Coloradans will get their first clue as to whether a “blue wave” is hitting the Centennial State when the first results are released almost immediately after polls close at 7 p.m. Tuesday.
But early results — like polls — don’t always tell the story. Here are some tips for interpreting those first numbers on election night:
The East Coast
Before voting is even finished in Colorado, returns in key states in the Eastern Time Zone such as Florida, Georgia and Ohio will give us clues as to whether a blue wave is coming or Republicans successfully stemmed the tide.
All three states have closely watched governor’s races where there isn’t an incumbent — just like our race between Democrat Jared Polis and Republican Walker Stapleton. They also have competitive seats for the U.S. House of Representatives in suburban neighborhoods — where President Donald Trump’s approval rating has dropped — like Colorado’s 6th Congressional District.
If the majority of these races are locked up by one party before voting ends in Colorado, that would offer a clue as to what is about to happen here.
Mike Coffman and the 6th District
The Republican representative from Aurora has outperformed the polls and fended off three tough Democratic challengers since Colorado’s 6th Congressional District was redrawn in 2012.
One indicator of whether he does it again will be Douglas County. This is the red part of his district that includes Greenwood Village, Centennial and Highlands Ranch, and it’s an area where Coffman has traditionally won about 60 percent of the vote.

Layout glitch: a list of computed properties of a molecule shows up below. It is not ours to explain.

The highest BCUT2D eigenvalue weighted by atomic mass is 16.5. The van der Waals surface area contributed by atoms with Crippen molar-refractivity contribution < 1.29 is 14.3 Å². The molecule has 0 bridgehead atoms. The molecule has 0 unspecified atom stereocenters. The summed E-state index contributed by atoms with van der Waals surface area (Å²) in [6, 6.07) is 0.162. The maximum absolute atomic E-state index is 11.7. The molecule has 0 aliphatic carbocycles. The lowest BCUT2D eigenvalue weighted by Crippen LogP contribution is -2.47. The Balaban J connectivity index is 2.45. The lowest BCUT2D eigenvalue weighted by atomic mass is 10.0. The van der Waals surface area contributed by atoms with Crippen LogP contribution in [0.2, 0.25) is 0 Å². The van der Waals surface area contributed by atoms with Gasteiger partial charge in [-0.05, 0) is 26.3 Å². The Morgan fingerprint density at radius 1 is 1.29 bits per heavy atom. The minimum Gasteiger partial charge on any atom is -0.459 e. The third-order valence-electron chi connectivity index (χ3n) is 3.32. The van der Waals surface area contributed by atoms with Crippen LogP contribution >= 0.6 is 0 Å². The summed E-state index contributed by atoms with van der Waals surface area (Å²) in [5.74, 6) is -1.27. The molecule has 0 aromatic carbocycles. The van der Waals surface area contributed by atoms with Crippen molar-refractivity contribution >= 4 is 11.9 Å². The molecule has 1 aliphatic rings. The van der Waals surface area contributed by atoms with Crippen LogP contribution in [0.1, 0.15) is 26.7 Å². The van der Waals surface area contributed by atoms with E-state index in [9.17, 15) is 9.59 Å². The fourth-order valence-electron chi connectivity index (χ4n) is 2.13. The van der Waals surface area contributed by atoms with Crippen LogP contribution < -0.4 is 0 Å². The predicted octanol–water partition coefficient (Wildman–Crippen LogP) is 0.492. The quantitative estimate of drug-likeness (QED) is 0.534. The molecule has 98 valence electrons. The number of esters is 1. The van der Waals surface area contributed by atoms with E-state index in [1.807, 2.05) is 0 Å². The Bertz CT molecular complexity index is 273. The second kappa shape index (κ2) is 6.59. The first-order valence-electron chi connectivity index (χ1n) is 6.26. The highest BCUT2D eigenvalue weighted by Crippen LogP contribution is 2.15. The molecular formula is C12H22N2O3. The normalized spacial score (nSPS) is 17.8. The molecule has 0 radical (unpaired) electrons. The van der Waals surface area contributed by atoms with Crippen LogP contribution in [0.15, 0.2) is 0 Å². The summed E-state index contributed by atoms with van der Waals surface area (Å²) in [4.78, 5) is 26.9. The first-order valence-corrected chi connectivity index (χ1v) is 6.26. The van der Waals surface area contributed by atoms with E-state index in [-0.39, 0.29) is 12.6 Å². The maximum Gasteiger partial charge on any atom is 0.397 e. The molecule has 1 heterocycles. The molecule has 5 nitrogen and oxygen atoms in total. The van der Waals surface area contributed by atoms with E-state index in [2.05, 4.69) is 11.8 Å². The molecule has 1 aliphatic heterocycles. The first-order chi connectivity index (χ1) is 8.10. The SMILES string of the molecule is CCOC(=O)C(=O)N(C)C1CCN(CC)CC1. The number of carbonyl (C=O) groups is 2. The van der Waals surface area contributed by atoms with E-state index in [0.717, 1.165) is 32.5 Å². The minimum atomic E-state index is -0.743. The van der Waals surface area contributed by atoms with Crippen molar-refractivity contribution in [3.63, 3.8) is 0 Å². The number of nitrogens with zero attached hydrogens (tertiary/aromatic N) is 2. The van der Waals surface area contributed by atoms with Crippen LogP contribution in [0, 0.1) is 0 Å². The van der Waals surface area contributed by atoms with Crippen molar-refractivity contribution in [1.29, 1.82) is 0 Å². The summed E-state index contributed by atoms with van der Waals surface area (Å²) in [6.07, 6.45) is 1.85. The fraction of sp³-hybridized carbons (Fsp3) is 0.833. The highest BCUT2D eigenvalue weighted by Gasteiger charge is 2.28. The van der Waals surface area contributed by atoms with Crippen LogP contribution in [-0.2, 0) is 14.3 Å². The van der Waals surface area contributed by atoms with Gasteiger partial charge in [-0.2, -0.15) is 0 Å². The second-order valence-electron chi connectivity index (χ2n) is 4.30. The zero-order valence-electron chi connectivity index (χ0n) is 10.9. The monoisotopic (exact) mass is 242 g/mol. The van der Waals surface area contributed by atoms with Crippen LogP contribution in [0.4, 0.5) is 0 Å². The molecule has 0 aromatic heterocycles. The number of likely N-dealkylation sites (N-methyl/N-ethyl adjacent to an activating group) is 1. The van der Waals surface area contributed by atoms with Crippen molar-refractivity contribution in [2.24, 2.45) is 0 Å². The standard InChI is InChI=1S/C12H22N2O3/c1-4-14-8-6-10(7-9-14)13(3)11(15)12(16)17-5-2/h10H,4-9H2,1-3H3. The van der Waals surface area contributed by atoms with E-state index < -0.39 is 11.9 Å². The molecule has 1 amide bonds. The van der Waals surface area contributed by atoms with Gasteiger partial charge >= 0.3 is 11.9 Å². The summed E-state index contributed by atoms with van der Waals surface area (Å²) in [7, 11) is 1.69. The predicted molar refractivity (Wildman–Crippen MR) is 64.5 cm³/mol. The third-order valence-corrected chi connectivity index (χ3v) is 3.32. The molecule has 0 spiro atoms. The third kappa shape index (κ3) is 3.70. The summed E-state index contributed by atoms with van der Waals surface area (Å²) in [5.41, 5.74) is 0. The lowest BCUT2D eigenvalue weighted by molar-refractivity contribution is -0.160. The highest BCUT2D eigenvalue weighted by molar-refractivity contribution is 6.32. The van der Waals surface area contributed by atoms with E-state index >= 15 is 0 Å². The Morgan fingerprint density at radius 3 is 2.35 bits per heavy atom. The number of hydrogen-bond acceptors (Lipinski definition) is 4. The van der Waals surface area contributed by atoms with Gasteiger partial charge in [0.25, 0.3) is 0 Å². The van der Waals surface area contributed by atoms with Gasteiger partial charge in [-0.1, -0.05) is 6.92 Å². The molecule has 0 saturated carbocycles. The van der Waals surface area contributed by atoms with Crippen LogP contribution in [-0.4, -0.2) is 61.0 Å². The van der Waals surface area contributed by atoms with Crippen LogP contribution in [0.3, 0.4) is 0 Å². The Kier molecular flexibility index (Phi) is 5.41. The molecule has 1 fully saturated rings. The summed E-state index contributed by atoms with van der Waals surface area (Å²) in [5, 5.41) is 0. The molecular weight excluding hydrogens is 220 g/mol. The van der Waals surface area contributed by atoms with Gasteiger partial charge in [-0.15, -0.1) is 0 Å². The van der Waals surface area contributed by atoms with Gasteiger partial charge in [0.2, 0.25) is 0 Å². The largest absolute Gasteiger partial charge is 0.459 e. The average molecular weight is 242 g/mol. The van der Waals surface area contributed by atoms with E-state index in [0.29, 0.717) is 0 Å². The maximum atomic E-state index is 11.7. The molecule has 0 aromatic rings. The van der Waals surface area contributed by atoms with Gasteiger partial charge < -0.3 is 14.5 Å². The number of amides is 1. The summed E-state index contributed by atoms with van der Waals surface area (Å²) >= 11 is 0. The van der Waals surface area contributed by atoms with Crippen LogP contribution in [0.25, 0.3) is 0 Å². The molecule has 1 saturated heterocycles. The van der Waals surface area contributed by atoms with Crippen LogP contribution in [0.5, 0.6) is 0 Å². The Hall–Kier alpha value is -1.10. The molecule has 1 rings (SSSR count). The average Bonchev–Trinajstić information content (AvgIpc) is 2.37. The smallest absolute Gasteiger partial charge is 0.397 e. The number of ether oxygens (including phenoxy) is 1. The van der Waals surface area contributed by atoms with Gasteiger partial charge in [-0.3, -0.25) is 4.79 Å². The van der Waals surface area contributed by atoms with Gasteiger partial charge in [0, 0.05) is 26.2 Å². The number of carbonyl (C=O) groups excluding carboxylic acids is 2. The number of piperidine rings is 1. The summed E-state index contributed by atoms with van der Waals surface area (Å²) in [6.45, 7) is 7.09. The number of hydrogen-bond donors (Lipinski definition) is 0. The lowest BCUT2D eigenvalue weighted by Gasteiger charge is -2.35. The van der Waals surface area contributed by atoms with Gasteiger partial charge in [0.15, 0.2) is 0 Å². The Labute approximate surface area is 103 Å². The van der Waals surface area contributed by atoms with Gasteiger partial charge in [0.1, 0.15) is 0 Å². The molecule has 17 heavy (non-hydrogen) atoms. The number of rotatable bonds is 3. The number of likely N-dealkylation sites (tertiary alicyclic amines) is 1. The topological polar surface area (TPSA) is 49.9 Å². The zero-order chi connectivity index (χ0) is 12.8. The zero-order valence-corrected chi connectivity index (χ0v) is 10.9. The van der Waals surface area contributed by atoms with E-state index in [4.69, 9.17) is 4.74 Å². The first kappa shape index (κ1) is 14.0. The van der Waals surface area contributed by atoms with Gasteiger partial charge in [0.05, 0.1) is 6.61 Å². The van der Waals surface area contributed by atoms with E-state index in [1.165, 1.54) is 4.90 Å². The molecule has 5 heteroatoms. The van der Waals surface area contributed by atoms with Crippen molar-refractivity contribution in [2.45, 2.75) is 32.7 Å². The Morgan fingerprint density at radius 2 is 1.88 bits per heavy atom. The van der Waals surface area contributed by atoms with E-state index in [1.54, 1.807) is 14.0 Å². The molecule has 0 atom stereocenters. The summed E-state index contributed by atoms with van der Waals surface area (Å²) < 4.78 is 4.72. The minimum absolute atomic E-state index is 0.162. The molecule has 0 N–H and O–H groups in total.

Democrat Jason Crow has spent a lot of time trying to win over educated suburban women in these neighborhoods by talking about his children, violence in schools and gun control. It’s a strategy Democrats across the country are testing in affluent suburban neighborhoods in the hopes of flipping control of the House.
GOP Strategist Dick Wadhams said if Crow shrinks the gap in Douglas County down to 12 or 15 points, the race is most likely over and it could signal real trouble for statewide Republican candidates.
The governor’s race
Voters in Denver and Boulder, Colorado’s big blue counties, historically return their ballots closer to Election Day, which means the percentage those offices will have counted by 7 or 8 p.m. Tuesday will be lower than in other counties. Initial statewide returns, therefore, can be expected to skew more red than the final result.
In 2014, for example, Democratic Gov. John Hickenlooper trailed Republican challenger Bob Beauprez for hours after the polls closed. If the governor’s race is tied or Stapleton leads Polis by a percentage point or two in early results, it’s likely the Republican treasurer has lost his bid for governor.
Even a five- or six-point early lead for Stapleton could be wiped out when Denver and Boulder count their ballots, said Andrew Baumann, senior vice president of Global Strategy Group, a Democratic polling firm.
“I would still feel pretty comfortable if I were Polis in that scenario,” Baumann said.